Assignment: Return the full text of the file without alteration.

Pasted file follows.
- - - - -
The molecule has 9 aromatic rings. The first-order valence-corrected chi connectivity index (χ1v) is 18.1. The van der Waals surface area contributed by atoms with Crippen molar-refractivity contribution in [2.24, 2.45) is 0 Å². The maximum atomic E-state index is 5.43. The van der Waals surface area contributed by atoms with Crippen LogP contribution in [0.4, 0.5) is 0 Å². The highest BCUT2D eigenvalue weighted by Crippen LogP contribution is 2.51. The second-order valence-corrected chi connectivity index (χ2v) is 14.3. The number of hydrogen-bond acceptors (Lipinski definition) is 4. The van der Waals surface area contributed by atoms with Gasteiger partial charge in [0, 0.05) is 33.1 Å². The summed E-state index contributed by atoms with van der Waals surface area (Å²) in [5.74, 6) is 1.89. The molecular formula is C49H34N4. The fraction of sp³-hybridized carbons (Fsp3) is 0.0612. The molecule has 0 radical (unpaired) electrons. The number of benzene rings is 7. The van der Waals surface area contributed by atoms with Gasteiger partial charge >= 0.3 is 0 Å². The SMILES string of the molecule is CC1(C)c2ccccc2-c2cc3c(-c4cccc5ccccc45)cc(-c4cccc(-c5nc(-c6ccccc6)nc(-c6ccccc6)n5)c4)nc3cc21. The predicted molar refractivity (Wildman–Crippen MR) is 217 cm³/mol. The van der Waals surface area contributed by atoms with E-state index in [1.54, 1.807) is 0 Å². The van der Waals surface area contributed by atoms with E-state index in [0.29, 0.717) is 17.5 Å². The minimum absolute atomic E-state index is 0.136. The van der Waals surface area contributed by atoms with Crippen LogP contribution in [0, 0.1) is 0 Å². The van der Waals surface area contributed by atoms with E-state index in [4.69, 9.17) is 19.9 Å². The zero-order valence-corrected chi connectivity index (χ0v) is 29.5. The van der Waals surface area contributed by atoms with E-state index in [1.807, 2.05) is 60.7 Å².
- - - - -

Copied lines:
The molecule has 9 aromatic rings. The first-order valence-corrected chi connectivity index (χ1v) is 18.1. The van der Waals surface area contributed by atoms with Crippen molar-refractivity contribution in [2.24, 2.45) is 0 Å². The maximum atomic E-state index is 5.43. The van der Waals surface area contributed by atoms with Crippen LogP contribution in [0.4, 0.5) is 0 Å². The highest BCUT2D eigenvalue weighted by Crippen LogP contribution is 2.51. The second-order valence-corrected chi connectivity index (χ2v) is 14.3. The number of hydrogen-bond acceptors (Lipinski definition) is 4. The van der Waals surface area contributed by atoms with Gasteiger partial charge in [0, 0.05) is 33.1 Å². The summed E-state index contributed by atoms with van der Waals surface area (Å²) in [5.74, 6) is 1.89. The molecular formula is C49H34N4. The fraction of sp³-hybridized carbons (Fsp3) is 0.0612. The molecule has 0 radical (unpaired) electrons. The number of benzene rings is 7. The van der Waals surface area contributed by atoms with Gasteiger partial charge >= 0.3 is 0 Å². The SMILES string of the molecule is CC1(C)c2ccccc2-c2cc3c(-c4cccc5ccccc45)cc(-c4cccc(-c5nc(-c6ccccc6)nc(-c6ccccc6)n5)c4)nc3cc21. The predicted molar refractivity (Wildman–Crippen MR) is 217 cm³/mol. The van der Waals surface area contributed by atoms with E-state index in [1.54, 1.807) is 0 Å². The van der Waals surface area contributed by atoms with E-state index in [0.29, 0.717) is 17.5 Å². The minimum absolute atomic E-state index is 0.136. The van der Waals surface area contributed by atoms with Crippen LogP contribution in [0, 0.1) is 0 Å². The van der Waals surface area contributed by atoms with E-state index in [4.69, 9.17) is 19.9 Å². The zero-order valence-corrected chi connectivity index (χ0v) is 29.5. The van der Waals surface area contributed by atoms with E-state index in [1.807, 2.05) is 60.7 Å².